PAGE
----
Jim: It’s interesting to discuss this, particularly given Dave Starman’s column last weekend. I know in the early polls I take into account potential of a team but as the season moves on I also pay particular attention to recent results. If a team loses six straight in the middle of the season, I often feel that it’s difficult to consider it a top-20 club. I think a week where most of the top teams sweep is dangerous to a top team that can’t keep pace, particularly if that team is swept. I guess there are a number of different ways of looking at polls. I’m a major proponent of them. To me, they provide a current barometer of which teams are playing well and which are not.
Todd: And let’s be realistic here. We have 50 voters in our poll, most of them coaches. I think when you throw all of those votes in and mix them up, you’re going to come out with a fairly honest assessment of where teams are. Debatable, of course, as most things are, but that’s the fun, right?
Anyway, switching gears slightly, last week we again saw the poll’s No. 1 team tumble when Michigan was knocked off by Northern Michigan on Friday before the teams tied on Saturday. The first road trip of the season didn’t seem to go smoothly for the Wolverines, and now they come back home to play that 6-0 Ferris State team that we referenced before. Is this a bigger measuring stick series for Michigan or Ferris State?
Jim: Without sounding too much like Yogi Berra, I think the outcome will define what is defined. What I mean is that if Michigan gets a sweep, we’ll all know that it probably was deserving of a No. 1 ranking. That would also possibly show that maybe Ferris isn’t ready for prime time. If it’s the opposite, you have to think that Ferris deserves a very close look at as the best team in the country and maybe Michigan was ranked No. 1 based on success in an easy early schedule. Then again, if it’s a split, we may learn very little. No doubt, though, that’s the premiere series of the weekend. What else out West should we be watching?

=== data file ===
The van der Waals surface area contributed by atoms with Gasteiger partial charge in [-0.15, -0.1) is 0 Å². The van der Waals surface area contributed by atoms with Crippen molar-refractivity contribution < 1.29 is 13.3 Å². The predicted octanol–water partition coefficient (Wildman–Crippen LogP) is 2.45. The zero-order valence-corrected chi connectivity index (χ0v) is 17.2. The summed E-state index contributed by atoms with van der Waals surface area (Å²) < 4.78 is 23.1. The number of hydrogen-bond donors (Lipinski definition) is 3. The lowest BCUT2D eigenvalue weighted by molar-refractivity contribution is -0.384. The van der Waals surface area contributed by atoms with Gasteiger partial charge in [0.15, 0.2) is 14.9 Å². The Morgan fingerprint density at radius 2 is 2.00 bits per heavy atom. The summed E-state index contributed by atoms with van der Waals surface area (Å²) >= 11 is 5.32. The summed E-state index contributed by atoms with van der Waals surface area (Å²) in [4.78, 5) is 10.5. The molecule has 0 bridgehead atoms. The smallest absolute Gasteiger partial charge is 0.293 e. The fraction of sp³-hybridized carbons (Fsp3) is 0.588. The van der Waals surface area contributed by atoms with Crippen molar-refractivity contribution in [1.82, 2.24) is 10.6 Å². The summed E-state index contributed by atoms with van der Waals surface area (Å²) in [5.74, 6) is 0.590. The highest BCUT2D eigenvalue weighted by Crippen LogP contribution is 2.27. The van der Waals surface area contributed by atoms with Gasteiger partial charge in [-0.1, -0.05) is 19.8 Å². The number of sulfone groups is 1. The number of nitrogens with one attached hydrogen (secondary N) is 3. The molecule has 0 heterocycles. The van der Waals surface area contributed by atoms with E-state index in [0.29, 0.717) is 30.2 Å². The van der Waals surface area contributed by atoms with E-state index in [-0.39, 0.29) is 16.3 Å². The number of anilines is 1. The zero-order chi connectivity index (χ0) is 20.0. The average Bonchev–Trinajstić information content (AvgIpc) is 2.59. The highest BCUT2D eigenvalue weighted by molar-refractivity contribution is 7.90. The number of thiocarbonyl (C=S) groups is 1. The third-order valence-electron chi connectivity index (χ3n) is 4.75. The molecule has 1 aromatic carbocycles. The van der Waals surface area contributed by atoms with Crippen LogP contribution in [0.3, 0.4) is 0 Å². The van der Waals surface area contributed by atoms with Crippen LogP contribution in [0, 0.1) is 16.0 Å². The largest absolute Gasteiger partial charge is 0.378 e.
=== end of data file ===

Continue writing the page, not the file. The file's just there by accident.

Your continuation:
Todd: The CCHA is packed with intriguing series this weekend. No. 16 Miami tries to shake off the sweep at Ferris State when it hosts No. 18 Lake Superior State on Thursday and Friday. No. 14 Northern Michigan is at No. 7 Western Michigan in a battle of teams that climbed the rankings with their play last weekend. And Bowling Green, which is starting to get some attention from voters after a 4-1-1 start, hosts No. 5 Notre Dame. What do you see out East?
Jim: Well, interestingly, the two Hockey East slayers from Atlantic Hockey, Holy Cross and Connecticut, square off this Thursday, which should be interesting to see how those recent updates translate to league play (granted, UConn got smoked by Merrimack a few nights after beating Massachusetts-Lowell). I also think that Providence, which has had a nice opening to its season, faces a pretty big test with two games at Maine. Then, of course, there is the Ivy Shootout at Dartmouth where Brown, Dartmouth, Princeton and Yale will all face off. Should be an interesting week and give us plenty to talk about next week. Until then …